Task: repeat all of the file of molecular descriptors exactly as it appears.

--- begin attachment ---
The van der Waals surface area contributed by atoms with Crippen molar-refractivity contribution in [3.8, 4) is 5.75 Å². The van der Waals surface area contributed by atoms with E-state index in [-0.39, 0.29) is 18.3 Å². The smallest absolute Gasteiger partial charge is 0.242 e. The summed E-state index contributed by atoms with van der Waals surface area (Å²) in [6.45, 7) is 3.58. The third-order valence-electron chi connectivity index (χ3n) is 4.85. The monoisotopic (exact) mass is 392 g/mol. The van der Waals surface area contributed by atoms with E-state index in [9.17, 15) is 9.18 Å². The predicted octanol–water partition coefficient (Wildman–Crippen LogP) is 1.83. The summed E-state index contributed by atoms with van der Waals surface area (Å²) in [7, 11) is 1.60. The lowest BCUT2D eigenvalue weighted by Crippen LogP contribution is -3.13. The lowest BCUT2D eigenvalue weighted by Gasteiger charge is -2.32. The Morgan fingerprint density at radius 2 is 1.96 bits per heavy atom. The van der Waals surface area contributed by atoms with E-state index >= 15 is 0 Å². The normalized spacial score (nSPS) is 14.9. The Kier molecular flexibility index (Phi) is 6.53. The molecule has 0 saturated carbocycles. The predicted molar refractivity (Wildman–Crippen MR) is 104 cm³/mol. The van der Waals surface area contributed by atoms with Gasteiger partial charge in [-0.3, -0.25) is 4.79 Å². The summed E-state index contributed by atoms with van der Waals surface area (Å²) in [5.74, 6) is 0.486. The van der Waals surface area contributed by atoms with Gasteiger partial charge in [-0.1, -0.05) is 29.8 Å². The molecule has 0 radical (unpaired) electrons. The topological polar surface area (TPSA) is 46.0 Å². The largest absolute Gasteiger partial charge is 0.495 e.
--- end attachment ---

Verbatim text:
The van der Waals surface area contributed by atoms with Crippen molar-refractivity contribution in [3.8, 4) is 5.75 Å². The van der Waals surface area contributed by atoms with E-state index in [-0.39, 0.29) is 18.3 Å². The smallest absolute Gasteiger partial charge is 0.242 e. The summed E-state index contributed by atoms with van der Waals surface area (Å²) in [6.45, 7) is 3.58. The third-order valence-electron chi connectivity index (χ3n) is 4.85. The monoisotopic (exact) mass is 392 g/mol. The van der Waals surface area contributed by atoms with E-state index in [9.17, 15) is 9.18 Å². The predicted octanol–water partition coefficient (Wildman–Crippen LogP) is 1.83. The summed E-state index contributed by atoms with van der Waals surface area (Å²) in [7, 11) is 1.60. The lowest BCUT2D eigenvalue weighted by Crippen LogP contribution is -3.13. The lowest BCUT2D eigenvalue weighted by Gasteiger charge is -2.32. The Morgan fingerprint density at radius 2 is 1.96 bits per heavy atom. The van der Waals surface area contributed by atoms with E-state index >= 15 is 0 Å². The normalized spacial score (nSPS) is 14.9. The Kier molecular flexibility index (Phi) is 6.53. The molecule has 0 saturated carbocycles. The predicted molar refractivity (Wildman–Crippen MR) is 104 cm³/mol. The van der Waals surface area contributed by atoms with Gasteiger partial charge in [-0.3, -0.25) is 4.79 Å². The summed E-state index contributed by atoms with van der Waals surface area (Å²) in [5.74, 6) is 0.486. The van der Waals surface area contributed by atoms with Gasteiger partial charge in [-0.1, -0.05) is 29.8 Å². The molecule has 0 radical (unpaired) electrons. The topological polar surface area (TPSA) is 46.0 Å². The largest absolute Gasteiger partial charge is 0.495 e.